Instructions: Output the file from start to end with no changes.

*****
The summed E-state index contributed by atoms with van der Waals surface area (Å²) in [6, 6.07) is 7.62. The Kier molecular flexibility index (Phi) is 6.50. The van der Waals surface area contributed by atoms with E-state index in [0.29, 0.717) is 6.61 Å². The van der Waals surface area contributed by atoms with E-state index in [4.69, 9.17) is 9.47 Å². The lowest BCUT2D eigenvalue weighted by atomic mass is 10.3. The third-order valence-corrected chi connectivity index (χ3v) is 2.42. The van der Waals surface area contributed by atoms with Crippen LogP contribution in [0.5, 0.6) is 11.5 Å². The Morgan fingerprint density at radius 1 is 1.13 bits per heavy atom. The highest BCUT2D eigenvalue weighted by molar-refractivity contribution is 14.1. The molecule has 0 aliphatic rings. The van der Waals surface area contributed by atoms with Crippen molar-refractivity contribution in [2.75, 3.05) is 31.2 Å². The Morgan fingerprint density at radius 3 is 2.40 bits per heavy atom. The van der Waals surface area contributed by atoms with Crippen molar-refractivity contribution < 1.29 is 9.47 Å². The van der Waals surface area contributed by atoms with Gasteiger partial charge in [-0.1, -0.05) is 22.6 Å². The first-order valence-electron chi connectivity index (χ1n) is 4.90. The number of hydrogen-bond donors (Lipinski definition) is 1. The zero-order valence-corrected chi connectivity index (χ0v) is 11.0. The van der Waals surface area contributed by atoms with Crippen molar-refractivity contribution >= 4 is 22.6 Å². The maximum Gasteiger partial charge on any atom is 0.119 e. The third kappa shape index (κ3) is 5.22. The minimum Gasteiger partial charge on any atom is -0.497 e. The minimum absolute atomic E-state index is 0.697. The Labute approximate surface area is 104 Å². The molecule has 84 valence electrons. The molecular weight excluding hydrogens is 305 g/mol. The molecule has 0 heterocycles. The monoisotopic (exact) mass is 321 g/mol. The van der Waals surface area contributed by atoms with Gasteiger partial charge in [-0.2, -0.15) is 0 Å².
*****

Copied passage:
The summed E-state index contributed by atoms with van der Waals surface area (Å²) in [6, 6.07) is 7.62. The Kier molecular flexibility index (Phi) is 6.50. The van der Waals surface area contributed by atoms with E-state index in [0.29, 0.717) is 6.61 Å². The van der Waals surface area contributed by atoms with E-state index in [4.69, 9.17) is 9.47 Å². The lowest BCUT2D eigenvalue weighted by atomic mass is 10.3. The third-order valence-corrected chi connectivity index (χ3v) is 2.42. The van der Waals surface area contributed by atoms with Crippen LogP contribution in [0.5, 0.6) is 11.5 Å². The Morgan fingerprint density at radius 1 is 1.13 bits per heavy atom. The highest BCUT2D eigenvalue weighted by molar-refractivity contribution is 14.1. The molecule has 0 aliphatic rings. The van der Waals surface area contributed by atoms with Crippen molar-refractivity contribution in [2.75, 3.05) is 31.2 Å². The Morgan fingerprint density at radius 3 is 2.40 bits per heavy atom. The van der Waals surface area contributed by atoms with Crippen molar-refractivity contribution < 1.29 is 9.47 Å². The van der Waals surface area contributed by atoms with Gasteiger partial charge in [-0.1, -0.05) is 22.6 Å². The first-order valence-electron chi connectivity index (χ1n) is 4.90. The number of hydrogen-bond donors (Lipinski definition) is 1. The zero-order valence-corrected chi connectivity index (χ0v) is 11.0. The van der Waals surface area contributed by atoms with Crippen molar-refractivity contribution >= 4 is 22.6 Å². The maximum Gasteiger partial charge on any atom is 0.119 e. The third kappa shape index (κ3) is 5.22. The minimum Gasteiger partial charge on any atom is -0.497 e. The minimum absolute atomic E-state index is 0.697. The Labute approximate surface area is 104 Å². The molecule has 84 valence electrons. The molecular weight excluding hydrogens is 305 g/mol. The molecule has 0 heterocycles. The monoisotopic (exact) mass is 321 g/mol. The van der Waals surface area contributed by atoms with Gasteiger partial charge in [-0.2, -0.15) is 0 Å².